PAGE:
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Volume 13, issue 22
Atmos. Chem. Phys., 13, 11295–11305, 2013
https://doi.org/10.5194/acp-13-11295-2013
© Author(s) 2013. This work is distributed under
the Creative Commons Attribution 3.0 License.
Atmos. Chem. Phys., 13, 11295–11305, 2013
https://doi.org/10.5194/acp-13-11295-2013
© Author(s) 2013. This work is distributed under
the Creative Commons Attribution 3.0 License.

Research article 21 Nov 2013

Research article | 21 Nov 2013

Linking biogenic hydrocarbons to biogenic aerosol in the Borneo rainforest

J. F. Hamilton1, M. R. Alfarra2,3, N. Robinson3, M. W. Ward1, A. C. Lewis4, G. B. McFiggans3, H. Coe3, and J. D. Allan2,3 J. F. Hamilton et al.
  • 1Department of Chemistry, University of York, Heslington, York, YO10 5DD, UK
  • 2National Centre for Atmospheric Science (NCAS), School of Earth, Atmospheric and Environmental Sciences, University of Manchester, Manchester, M13 9PL, UK
  • 3Centre for Atmospheric Science, School of Earth, Atmospheric and Environmental Sciences, University of Manchester, Manchester, M13 9PL, UK
  • 4National Centre for Atmospheric Science, University of York, Heslington, York, YO10 5DD, UK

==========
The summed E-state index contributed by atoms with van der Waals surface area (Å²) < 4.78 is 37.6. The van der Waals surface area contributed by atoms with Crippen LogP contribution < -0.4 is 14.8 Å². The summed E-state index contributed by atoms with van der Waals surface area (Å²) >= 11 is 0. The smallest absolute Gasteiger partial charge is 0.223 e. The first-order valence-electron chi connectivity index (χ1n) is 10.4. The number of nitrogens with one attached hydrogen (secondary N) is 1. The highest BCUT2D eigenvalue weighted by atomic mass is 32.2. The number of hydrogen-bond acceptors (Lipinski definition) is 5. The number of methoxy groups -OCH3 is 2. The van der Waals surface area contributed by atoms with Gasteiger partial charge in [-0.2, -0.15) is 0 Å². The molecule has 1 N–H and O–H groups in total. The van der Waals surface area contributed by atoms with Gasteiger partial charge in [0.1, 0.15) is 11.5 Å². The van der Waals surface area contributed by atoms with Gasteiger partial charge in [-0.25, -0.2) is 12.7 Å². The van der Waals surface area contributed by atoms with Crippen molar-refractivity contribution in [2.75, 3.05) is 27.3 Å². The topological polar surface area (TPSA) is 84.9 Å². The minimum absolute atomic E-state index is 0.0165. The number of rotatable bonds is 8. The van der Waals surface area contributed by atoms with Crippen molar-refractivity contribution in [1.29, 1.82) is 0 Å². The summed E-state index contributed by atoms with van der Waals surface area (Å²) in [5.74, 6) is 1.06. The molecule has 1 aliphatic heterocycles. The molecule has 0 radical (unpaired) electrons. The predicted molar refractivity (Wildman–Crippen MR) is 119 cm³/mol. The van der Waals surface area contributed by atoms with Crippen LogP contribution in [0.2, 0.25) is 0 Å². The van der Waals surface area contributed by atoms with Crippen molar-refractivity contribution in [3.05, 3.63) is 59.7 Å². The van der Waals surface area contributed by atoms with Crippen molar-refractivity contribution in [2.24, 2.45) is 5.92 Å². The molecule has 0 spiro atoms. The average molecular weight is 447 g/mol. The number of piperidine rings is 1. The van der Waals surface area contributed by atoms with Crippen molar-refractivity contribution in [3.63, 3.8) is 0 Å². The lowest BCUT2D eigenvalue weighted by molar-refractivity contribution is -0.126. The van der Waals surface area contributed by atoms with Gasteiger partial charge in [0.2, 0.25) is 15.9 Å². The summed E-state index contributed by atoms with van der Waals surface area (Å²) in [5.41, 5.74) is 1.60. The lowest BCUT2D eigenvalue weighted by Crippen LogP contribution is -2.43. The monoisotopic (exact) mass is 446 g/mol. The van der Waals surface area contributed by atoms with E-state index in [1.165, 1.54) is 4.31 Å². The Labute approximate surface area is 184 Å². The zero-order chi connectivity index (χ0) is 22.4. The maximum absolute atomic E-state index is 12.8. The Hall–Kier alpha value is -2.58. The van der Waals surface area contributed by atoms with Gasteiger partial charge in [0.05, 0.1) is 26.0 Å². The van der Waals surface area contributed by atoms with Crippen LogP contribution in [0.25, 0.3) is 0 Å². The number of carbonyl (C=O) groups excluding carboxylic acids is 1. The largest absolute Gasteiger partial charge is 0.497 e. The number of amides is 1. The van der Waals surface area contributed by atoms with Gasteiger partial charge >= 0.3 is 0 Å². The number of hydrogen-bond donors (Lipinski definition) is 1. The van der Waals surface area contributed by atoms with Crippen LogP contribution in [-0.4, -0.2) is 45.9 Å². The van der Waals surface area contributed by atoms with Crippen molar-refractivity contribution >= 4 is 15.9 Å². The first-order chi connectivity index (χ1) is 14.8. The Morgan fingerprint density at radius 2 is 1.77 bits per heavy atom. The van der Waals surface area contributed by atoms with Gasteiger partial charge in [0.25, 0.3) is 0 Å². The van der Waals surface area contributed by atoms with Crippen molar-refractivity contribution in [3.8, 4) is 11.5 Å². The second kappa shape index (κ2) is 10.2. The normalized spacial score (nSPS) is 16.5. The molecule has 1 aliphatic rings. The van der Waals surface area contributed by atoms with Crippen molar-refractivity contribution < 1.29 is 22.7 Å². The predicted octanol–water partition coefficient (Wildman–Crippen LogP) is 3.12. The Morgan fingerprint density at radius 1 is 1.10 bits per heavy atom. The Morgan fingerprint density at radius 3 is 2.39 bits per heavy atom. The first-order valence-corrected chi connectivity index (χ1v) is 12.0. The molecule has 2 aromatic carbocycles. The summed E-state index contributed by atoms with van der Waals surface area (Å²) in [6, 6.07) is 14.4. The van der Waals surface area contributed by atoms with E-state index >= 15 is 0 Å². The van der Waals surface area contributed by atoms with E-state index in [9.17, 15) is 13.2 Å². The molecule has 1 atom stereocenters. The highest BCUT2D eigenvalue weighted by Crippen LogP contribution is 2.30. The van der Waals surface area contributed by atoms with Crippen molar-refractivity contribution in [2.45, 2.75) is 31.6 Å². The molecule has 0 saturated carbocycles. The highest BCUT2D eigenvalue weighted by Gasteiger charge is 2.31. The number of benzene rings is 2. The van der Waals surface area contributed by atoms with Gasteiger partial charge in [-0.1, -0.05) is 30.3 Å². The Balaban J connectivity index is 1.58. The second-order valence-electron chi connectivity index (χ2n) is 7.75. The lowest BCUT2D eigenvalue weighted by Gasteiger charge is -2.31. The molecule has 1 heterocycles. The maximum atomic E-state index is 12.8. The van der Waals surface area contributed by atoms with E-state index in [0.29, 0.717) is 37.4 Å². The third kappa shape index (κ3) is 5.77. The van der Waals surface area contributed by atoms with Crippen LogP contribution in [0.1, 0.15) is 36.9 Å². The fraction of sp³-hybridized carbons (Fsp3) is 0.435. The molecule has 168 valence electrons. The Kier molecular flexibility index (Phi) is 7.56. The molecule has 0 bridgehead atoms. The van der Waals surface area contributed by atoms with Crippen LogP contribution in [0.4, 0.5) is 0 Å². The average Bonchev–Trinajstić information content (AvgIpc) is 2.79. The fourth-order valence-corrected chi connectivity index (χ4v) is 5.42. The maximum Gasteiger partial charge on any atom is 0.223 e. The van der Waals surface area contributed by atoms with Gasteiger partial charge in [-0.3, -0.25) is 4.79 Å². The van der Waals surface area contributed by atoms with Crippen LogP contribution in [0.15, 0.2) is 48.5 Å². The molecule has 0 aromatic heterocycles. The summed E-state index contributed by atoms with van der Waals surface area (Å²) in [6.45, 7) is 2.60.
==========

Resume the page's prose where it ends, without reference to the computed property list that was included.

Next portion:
Abstract. Emissions of biogenic volatile organic compounds are though to contribute significantly to secondary organic aerosol formation in the tropics, but understanding these transformation processes has proved difficult, due to the complexity of the chemistry involved and very low concentrations. Aerosols from above a Southeast Asian tropical rainforest in Borneo were characterised using liquid chromatography–ion trap mass spectrometry, high-resolution aerosol mass spectrometry and Fourier transform ion cyclotron resonance mass spectrometry (FTICRMS) techniques. Oxygenated compounds were identified in ambient organic aerosol that could be directly traced back to isoprene, monoterpenes and sesquiterpene emissions, by combining field data on chemical structures with mass spectral data generated from synthetically produced products created in a simulation chamber. Eighteen oxygenated species of biogenic origin were identified in the rainforest aerosol from the precursors isoprene, α-pinene, limonene, α-terpinene and β-caryophyllene. The observations provide the unambiguous field detection of monoterpene and sesquiterpene oxidation products in SOA above a pristine tropical rainforest. The presence of 2-methyl tetrol organosulfates and an associated sulfated dimer provides direct evidence that isoprene in the presence of sulfate aerosol can make a contribution to biogenic organic aerosol above tropical forests. High-resolution mass spectrometry indicates that sulfur can also be incorporated into oxidation products arising from monoterpene precursors in tropical aerosol.

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